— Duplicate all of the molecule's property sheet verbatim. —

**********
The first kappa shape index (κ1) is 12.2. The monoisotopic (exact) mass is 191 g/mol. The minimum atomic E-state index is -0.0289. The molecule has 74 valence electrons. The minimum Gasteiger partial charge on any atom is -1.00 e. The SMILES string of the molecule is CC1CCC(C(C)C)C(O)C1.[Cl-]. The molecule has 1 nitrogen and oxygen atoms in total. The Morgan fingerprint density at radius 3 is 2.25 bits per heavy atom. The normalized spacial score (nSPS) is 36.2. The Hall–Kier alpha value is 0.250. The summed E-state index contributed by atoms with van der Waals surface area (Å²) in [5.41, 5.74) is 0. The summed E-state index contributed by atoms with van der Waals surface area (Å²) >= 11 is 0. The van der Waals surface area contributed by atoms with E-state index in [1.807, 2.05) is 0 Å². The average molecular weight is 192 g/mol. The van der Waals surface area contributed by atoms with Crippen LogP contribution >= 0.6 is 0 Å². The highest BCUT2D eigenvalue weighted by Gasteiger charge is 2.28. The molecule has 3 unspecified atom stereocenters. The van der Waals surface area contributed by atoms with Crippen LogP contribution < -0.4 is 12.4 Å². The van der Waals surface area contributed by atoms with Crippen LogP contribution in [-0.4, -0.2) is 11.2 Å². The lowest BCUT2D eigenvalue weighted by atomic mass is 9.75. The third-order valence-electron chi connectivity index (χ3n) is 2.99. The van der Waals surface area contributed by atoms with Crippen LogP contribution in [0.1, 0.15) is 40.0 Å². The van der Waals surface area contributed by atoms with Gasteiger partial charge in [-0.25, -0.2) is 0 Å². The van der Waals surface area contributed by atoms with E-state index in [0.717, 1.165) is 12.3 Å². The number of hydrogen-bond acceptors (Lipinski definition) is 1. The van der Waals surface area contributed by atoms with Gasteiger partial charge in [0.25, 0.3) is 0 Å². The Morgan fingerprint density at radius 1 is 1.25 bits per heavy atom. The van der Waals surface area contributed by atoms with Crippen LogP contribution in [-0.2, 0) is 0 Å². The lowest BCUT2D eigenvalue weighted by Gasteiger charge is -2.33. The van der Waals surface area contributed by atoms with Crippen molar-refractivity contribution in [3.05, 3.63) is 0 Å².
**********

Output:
The first kappa shape index (κ1) is 12.2. The monoisotopic (exact) mass is 191 g/mol. The minimum atomic E-state index is -0.0289. The molecule has 74 valence electrons. The minimum Gasteiger partial charge on any atom is -1.00 e. The SMILES string of the molecule is CC1CCC(C(C)C)C(O)C1.[Cl-]. The molecule has 1 nitrogen and oxygen atoms in total. The Morgan fingerprint density at radius 3 is 2.25 bits per heavy atom. The normalized spacial score (nSPS) is 36.2. The Hall–Kier alpha value is 0.250. The summed E-state index contributed by atoms with van der Waals surface area (Å²) in [5.41, 5.74) is 0. The summed E-state index contributed by atoms with van der Waals surface area (Å²) >= 11 is 0. The van der Waals surface area contributed by atoms with E-state index in [1.807, 2.05) is 0 Å². The average molecular weight is 192 g/mol. The van der Waals surface area contributed by atoms with Crippen LogP contribution >= 0.6 is 0 Å². The highest BCUT2D eigenvalue weighted by Gasteiger charge is 2.28. The molecule has 3 unspecified atom stereocenters. The van der Waals surface area contributed by atoms with Crippen LogP contribution < -0.4 is 12.4 Å². The van der Waals surface area contributed by atoms with Crippen LogP contribution in [-0.4, -0.2) is 11.2 Å². The lowest BCUT2D eigenvalue weighted by atomic mass is 9.75. The third-order valence-electron chi connectivity index (χ3n) is 2.99. The van der Waals surface area contributed by atoms with Crippen LogP contribution in [0.1, 0.15) is 40.0 Å². The van der Waals surface area contributed by atoms with Gasteiger partial charge in [-0.25, -0.2) is 0 Å². The van der Waals surface area contributed by atoms with E-state index in [0.717, 1.165) is 12.3 Å². The number of hydrogen-bond acceptors (Lipinski definition) is 1. The van der Waals surface area contributed by atoms with Gasteiger partial charge in [0.25, 0.3) is 0 Å². The Morgan fingerprint density at radius 1 is 1.25 bits per heavy atom. The van der Waals surface area contributed by atoms with Crippen LogP contribution in [-0.2, 0) is 0 Å². The lowest BCUT2D eigenvalue weighted by Gasteiger charge is -2.33. The van der Waals surface area contributed by atoms with Crippen molar-refractivity contribution in [3.05, 3.63) is 0 Å².